home  |  book  |  blogs  |   RSS  |  contact  |
The Case of Hillary and the Vanity Mirror The New "Time": Big and Brawny?

print view

Japanese Day Traders Try "Carry" Trade

by Christopher Chantrill
March 12, 2007 at 11:34 am

REMEMBER 1999-2000?  THAT was the heyday of the day traders, amateurs trying their hand at making money in the stock market during their coffee breaks at work.  It was an early warning of the NASDAQ meltdown: when the little guy gets in, it’s time to head for the exits.

It’s happened before.  In 1929 Joe Kennedy (yes that Joe Kennedy) reckoned it was time to get out of the market when his shoe-shine boy started giving him stock tips.

It’s deja vu all over again.  In Friday’s Wall Street Journal Yuka Hayashi writes about "Japanese Addiction: Currency Bets" (sub. required).  A lot of Japanese small investors are borrowing yen to buy foreign currency.  In other words, they are engaging in the "carry" trade just like the big boys in the hedge funds.

Only, of course, we are probably in the last days of the "carry" trade.  It worked so long as people could borrow yen at nearly zero percent interest and then use the proceeds to buy other currencies and get five percent on their money.

But notice what happens if the yen goes up.  That means that the other currency goes down.  If it goes down by five percent or more, the investor is under water.

Take the case of Naomi Kashiwazaki.  Hayashi writes:

She trades currencies from her small apartment in Tokyo’s suburbs.  She started about a year and a half ago to supplement the income from her online store... In recent months, she has earned an average profit of $8,600 per month.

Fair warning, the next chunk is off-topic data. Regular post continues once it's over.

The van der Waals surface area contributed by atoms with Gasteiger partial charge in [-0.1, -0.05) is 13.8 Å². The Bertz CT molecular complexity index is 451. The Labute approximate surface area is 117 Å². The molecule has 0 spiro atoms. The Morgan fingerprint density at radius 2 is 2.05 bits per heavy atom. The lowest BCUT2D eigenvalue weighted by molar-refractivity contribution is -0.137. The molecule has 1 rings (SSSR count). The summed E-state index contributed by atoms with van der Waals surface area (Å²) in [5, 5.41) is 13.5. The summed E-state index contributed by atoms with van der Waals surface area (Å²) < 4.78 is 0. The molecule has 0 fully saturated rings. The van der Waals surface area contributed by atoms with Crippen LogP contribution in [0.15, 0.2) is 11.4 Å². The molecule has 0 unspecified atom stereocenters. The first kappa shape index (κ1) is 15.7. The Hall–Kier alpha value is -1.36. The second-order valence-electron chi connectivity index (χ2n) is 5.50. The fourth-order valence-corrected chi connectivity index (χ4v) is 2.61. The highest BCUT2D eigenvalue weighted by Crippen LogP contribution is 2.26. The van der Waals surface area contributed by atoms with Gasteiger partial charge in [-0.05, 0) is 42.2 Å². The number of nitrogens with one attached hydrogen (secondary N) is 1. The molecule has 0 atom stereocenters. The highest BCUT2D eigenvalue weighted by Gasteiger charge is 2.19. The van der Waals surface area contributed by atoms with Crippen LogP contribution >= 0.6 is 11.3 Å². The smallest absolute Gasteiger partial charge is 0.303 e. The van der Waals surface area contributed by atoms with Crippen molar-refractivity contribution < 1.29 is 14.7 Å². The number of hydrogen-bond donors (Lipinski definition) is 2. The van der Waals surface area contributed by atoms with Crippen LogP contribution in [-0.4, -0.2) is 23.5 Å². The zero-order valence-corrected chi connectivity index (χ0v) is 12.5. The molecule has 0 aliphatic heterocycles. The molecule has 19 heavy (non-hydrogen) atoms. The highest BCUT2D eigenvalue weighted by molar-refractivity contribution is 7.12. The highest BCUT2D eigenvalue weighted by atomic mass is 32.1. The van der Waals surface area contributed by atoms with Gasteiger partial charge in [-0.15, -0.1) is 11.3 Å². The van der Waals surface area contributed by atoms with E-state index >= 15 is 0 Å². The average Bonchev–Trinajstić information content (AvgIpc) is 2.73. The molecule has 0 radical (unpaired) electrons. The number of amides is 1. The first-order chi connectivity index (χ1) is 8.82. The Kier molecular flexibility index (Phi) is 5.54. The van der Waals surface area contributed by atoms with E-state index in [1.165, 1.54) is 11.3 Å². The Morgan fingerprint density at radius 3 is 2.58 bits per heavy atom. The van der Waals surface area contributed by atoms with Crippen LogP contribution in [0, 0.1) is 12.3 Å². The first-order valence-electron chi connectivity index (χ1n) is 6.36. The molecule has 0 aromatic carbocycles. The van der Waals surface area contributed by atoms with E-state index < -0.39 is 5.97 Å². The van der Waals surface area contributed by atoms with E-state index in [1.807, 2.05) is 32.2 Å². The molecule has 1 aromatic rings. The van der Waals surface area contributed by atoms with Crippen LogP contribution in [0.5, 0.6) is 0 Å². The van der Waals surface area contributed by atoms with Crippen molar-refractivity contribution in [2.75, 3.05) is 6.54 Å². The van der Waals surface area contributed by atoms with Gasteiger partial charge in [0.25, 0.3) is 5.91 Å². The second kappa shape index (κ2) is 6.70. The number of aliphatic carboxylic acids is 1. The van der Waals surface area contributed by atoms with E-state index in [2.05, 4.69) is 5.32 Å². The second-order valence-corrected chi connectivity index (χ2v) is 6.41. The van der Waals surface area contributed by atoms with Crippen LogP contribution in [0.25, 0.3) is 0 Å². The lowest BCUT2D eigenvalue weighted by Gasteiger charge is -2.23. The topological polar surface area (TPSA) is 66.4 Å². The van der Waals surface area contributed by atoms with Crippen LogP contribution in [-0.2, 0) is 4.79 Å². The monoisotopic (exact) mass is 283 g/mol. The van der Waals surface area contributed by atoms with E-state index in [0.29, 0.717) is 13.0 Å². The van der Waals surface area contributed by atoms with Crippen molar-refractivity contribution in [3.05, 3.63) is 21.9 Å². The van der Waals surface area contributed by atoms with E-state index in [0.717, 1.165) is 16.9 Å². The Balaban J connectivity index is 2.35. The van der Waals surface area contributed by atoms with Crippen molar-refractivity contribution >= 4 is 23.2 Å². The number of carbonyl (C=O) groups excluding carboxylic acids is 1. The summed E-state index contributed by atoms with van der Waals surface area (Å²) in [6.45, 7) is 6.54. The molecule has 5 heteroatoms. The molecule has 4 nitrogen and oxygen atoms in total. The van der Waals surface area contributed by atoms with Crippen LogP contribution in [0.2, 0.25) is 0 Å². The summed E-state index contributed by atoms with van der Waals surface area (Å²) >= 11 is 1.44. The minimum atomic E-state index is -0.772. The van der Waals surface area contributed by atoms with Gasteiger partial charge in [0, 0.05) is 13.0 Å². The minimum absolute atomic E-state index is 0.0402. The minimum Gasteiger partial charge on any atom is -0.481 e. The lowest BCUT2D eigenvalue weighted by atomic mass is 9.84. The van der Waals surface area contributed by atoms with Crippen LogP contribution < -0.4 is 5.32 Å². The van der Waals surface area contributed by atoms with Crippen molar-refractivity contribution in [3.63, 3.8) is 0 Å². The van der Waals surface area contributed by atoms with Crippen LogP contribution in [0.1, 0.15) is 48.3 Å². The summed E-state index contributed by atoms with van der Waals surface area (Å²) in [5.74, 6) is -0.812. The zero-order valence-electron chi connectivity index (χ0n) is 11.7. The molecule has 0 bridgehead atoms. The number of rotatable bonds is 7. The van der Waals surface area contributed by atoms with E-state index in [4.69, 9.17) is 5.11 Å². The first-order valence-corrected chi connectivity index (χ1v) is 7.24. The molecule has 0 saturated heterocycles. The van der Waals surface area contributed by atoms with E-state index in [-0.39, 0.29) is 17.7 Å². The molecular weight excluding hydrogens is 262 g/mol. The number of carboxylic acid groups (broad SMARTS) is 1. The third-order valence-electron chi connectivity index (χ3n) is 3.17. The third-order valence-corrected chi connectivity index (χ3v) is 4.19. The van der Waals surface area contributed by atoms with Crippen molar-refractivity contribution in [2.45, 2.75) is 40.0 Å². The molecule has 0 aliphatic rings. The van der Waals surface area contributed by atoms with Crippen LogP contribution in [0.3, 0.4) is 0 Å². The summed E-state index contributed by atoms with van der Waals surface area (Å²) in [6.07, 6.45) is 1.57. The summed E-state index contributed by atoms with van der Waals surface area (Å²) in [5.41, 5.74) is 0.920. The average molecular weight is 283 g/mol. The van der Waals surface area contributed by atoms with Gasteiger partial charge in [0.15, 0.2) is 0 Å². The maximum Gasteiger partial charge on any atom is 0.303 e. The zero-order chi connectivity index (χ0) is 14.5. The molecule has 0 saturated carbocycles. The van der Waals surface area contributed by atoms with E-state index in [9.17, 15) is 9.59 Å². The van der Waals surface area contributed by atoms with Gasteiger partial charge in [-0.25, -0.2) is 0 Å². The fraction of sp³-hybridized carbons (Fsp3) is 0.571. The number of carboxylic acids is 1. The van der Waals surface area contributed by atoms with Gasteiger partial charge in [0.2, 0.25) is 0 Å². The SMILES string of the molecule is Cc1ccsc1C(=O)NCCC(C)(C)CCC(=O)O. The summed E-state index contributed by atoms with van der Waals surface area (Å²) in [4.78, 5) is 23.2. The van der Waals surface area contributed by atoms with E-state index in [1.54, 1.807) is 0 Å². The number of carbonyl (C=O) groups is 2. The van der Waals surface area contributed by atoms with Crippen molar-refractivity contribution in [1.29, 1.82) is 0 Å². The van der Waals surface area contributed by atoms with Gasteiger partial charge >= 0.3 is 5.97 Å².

But probably not in the last month, for since March 1 the yen has suddenly risen by about four percent against the dollar.

This sounds like something that is going to end in tears. 


Christopher Chantrill blogs at www.roadtothemiddleclass.com.  His Road to the Middle Class is forthcoming.


What Liberals Think About Conservatives

[W]hen I asked a liberal longtime editor I know with a mainstream [publishing] house for a candid, shorthand version of the assumptions she and her colleagues make about conservatives, she didn't hesitate. “Racist, sexist, homophobic, anti-choice fascists,” she offered, smiling but meaning it.
Harry Stein, I Can't Believe I'm Sitting Next to a Republican

Racial Discrimination

[T]he way “to achieve a system of determining admission to the public schools on a nonracial basis,” Brown II, 349 U. S., at 300–301, is to stop assigning students on a racial basis. The way to stop discrimination on the basis of race is to stop discriminating on the basis of race.
Roberts, C.J., Parents Involved in Community Schools vs. Seattle School District

Liberal Coercion

[T]he Liberal, and still more the subspecies Radical... more than any other in these latter days seems under the impression that so long as he has a good end in view he is warranted in exercising over men all the coercion he is able[.]
Herbert Spencer, The Man Versus the State

Taking Responsibility